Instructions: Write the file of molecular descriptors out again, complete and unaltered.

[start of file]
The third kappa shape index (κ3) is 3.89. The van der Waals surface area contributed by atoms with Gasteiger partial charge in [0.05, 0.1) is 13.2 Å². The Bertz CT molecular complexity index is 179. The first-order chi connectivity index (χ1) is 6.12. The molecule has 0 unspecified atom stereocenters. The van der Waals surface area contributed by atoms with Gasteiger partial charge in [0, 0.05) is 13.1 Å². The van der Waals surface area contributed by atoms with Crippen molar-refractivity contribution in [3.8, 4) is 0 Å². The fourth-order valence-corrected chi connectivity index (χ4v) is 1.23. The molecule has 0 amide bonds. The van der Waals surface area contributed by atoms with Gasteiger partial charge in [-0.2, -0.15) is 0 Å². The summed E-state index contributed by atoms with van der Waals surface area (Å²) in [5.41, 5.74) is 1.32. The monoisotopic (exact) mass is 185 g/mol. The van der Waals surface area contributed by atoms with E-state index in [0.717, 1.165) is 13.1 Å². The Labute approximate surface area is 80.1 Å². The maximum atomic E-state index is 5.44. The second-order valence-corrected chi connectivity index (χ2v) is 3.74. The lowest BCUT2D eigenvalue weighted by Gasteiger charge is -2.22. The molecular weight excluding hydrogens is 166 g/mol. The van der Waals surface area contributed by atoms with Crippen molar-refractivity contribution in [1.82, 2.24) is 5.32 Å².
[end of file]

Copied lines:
The third kappa shape index (κ3) is 3.89. The van der Waals surface area contributed by atoms with Gasteiger partial charge in [0.05, 0.1) is 13.2 Å². The Bertz CT molecular complexity index is 179. The first-order chi connectivity index (χ1) is 6.12. The molecule has 0 unspecified atom stereocenters. The van der Waals surface area contributed by atoms with Gasteiger partial charge in [0, 0.05) is 13.1 Å². The van der Waals surface area contributed by atoms with Crippen molar-refractivity contribution in [3.8, 4) is 0 Å². The fourth-order valence-corrected chi connectivity index (χ4v) is 1.23. The molecule has 0 amide bonds. The van der Waals surface area contributed by atoms with Gasteiger partial charge in [-0.2, -0.15) is 0 Å². The summed E-state index contributed by atoms with van der Waals surface area (Å²) in [5.41, 5.74) is 1.32. The monoisotopic (exact) mass is 185 g/mol. The van der Waals surface area contributed by atoms with E-state index in [0.717, 1.165) is 13.1 Å². The Labute approximate surface area is 80.1 Å². The maximum atomic E-state index is 5.44. The second-order valence-corrected chi connectivity index (χ2v) is 3.74. The lowest BCUT2D eigenvalue weighted by Gasteiger charge is -2.22. The molecular weight excluding hydrogens is 166 g/mol. The van der Waals surface area contributed by atoms with Crippen molar-refractivity contribution in [1.82, 2.24) is 5.32 Å².